I remember my last shift as cashier at a local 7-11 store. I was 19, no older than my own children, when I got into my car and pulled out of the parking lot. It wasn’t my only job.
I was a full-time college student and running pizzas for Domino’s. It was just after 7 a.m. and I had just enough time for a quick nap in my beat up old Honda before the first class of the day.
“Is this all there is?” I remember saying out loud to nobody.
When I wasn’t ringing up lottery tickets on the graveyard shift, speeding through residential neighborhoods to deliver food to waiting customers or sitting in the back of a crowded lecture hall, I was snatching bits of sleep in various parking lots. Every so often, I stopped by my older sister’s house to wash my clothes and shower.
Hours later, I found myself driving aimless around north St. Louis. My life, I knew, was falling a part. There was a tattered journal in the backseat. Somewhere in those pages lay the dream of becoming a journalist. I wanted to be a local news anchor. I was too afraid to tell anyone; too afraid they would laugh.
Tired, I pulled into a shopping center, reclined the seat and opened the notebook. I hadn’t written a word in months. As I flipped through the pages, someone knocked on my window.
“What are you doing out here, young lady?” he said, smiling.
“You look hungry.”
I shrugged again.
He said his name was sergeant somebody. “Come on inside.”
We talked for hours. About my life, about his. He was a sergeant in the Marine Corps, he explained, and like me he’d had a hard time finding his way. “I cannot promise you’ll get to be a reporter,” he said. “There are very few job openings and it’s very competitive.”
It was likely, he explained, that I would be assigned to be an admin. “But at least you won’t be sleeping in your car.”
That was enough for me.
A few days later, after more marathon talks and taking the ASVAB test, I signed the enlistment forms and joined. It was Mother’s Day 1987. When I called my mother to say I was shipping out, she screamed “Hallelujah”! For years, she’d dealt equal doses of support and tough love. Maybe, she said, the Marines can help you figure it out.For the next 12 weeks, along with 40 other young women, I fought my way through training. I spent my 20th birthday in boot camp. When I finally received my work orders, I was confused. I had no idea what a Public Affairs Broadcaster was. When my drill instructor explained, my knees buckled under me. I was going to be a journalist. After graduation, I proudly slipped on my dress blues. My next stop was the Defense Information School in Indiana, where I would be trained as both a Public Affairs Officer and a broadcast journalist.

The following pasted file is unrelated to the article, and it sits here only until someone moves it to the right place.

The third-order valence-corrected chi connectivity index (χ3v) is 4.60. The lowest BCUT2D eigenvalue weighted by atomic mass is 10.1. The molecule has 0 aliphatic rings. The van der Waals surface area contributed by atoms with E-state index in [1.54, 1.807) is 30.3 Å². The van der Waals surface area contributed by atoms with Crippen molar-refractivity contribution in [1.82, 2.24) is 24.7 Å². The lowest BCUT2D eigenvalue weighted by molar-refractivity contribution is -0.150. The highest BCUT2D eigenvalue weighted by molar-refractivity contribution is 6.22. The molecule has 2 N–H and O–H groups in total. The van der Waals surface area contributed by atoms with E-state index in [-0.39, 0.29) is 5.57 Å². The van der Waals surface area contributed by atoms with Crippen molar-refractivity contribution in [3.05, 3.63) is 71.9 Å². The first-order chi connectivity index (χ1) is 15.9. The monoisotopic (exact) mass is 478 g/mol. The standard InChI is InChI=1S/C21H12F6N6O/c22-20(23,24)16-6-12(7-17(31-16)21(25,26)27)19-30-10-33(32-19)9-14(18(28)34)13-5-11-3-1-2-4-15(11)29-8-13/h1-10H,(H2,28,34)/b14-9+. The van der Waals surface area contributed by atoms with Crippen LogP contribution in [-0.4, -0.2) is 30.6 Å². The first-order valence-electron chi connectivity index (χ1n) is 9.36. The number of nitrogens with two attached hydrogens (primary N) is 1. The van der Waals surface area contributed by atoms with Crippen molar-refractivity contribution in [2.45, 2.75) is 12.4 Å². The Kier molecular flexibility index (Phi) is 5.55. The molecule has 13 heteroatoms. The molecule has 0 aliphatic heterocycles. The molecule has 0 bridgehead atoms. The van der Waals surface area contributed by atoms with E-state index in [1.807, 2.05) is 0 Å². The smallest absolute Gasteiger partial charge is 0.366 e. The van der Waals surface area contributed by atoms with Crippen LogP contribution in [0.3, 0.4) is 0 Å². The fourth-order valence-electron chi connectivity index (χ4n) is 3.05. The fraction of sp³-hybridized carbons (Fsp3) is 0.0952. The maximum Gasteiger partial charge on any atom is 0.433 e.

That was 24 years ago and, in so many ways, I’ve been doing that job every day since. I have been a reporter for a big city daily, a general assignment reporter and a contributing editor to a variety of publications. I’ve written opinion pieces for some of the most highly regarded magazines in the country. I have been the top communications executive with two Fortune 500 companies and represented some of the world’s best-known and highly respected brands. I’ve rescued CEOs from their own foibles and counseled elected officials from the school board to the White House. I have worked with two global news networks, including NBC News where I still work today. For that, and so much more, I am grateful.
But mostly, I am grateful to have made it home. Although women are not allowed to serve on the front line, the realities of war tell a different story. Whether it’s an embassy bombing, a checkpoint ambush or an improvised explosive devise that tears its way through a caravan, women are not immune.
Women serve in all four armed forces, ranking from private to general. Like our brethren, we are trained to fight. And fight we do. In so many ways, we are Sisters in Service.
When I was growing up, Memorial Day meant riverfront parades, backyard barbeques, music and family. For me, it’s more than a much-needed reprieve from work. It’s a day to remember the many sisters (and brothers) who never made it home to their families, women who answered the call to protect American interests — foreign and domestic. They gave their very lives for our way of life. For all of my misgivings about war, I am proud of my service and proud of the women I served with.
Then too, I owe a debt of thanks to Sergeant Whatever-His-Name-Was. Serving was an opportunity for career, a world-class education — and to serve with the incredible men and women of our Armed Forces. I am not certain what would have come of me had he not knocked on my window. But I do know this: “For those who have served, freedom has a taste — and a price — that the protected will never know.”